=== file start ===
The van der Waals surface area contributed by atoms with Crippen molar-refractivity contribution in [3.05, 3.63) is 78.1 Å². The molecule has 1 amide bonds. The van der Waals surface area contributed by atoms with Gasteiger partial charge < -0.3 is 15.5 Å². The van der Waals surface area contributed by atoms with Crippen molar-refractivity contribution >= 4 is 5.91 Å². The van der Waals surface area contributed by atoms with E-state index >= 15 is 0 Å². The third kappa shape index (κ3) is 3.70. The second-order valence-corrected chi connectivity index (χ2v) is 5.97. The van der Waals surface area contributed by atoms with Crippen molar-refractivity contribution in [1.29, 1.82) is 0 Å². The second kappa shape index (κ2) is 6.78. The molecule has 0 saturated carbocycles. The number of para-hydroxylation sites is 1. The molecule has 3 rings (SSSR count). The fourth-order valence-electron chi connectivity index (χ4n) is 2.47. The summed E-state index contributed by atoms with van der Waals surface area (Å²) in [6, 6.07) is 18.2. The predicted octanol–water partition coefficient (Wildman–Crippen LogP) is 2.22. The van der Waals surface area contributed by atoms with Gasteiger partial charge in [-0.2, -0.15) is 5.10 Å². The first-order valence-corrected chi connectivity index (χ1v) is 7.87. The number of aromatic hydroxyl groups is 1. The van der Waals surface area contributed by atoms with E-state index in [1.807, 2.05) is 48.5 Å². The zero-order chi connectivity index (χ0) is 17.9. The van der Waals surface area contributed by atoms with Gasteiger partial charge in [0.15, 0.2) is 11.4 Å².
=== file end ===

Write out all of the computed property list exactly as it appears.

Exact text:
The van der Waals surface area contributed by atoms with Crippen molar-refractivity contribution in [3.05, 3.63) is 78.1 Å². The molecule has 1 amide bonds. The van der Waals surface area contributed by atoms with Gasteiger partial charge < -0.3 is 15.5 Å². The van der Waals surface area contributed by atoms with Crippen molar-refractivity contribution >= 4 is 5.91 Å². The van der Waals surface area contributed by atoms with E-state index >= 15 is 0 Å². The third kappa shape index (κ3) is 3.70. The second-order valence-corrected chi connectivity index (χ2v) is 5.97. The van der Waals surface area contributed by atoms with Crippen molar-refractivity contribution in [1.29, 1.82) is 0 Å². The second kappa shape index (κ2) is 6.78. The molecule has 0 saturated carbocycles. The number of para-hydroxylation sites is 1. The molecule has 3 rings (SSSR count). The fourth-order valence-electron chi connectivity index (χ4n) is 2.47. The summed E-state index contributed by atoms with van der Waals surface area (Å²) in [6, 6.07) is 18.2. The predicted octanol–water partition coefficient (Wildman–Crippen LogP) is 2.22. The van der Waals surface area contributed by atoms with Gasteiger partial charge in [-0.2, -0.15) is 5.10 Å². The first-order valence-corrected chi connectivity index (χ1v) is 7.87. The number of aromatic hydroxyl groups is 1. The van der Waals surface area contributed by atoms with E-state index in [1.807, 2.05) is 48.5 Å². The zero-order chi connectivity index (χ0) is 17.9. The van der Waals surface area contributed by atoms with Gasteiger partial charge in [0.15, 0.2) is 11.4 Å².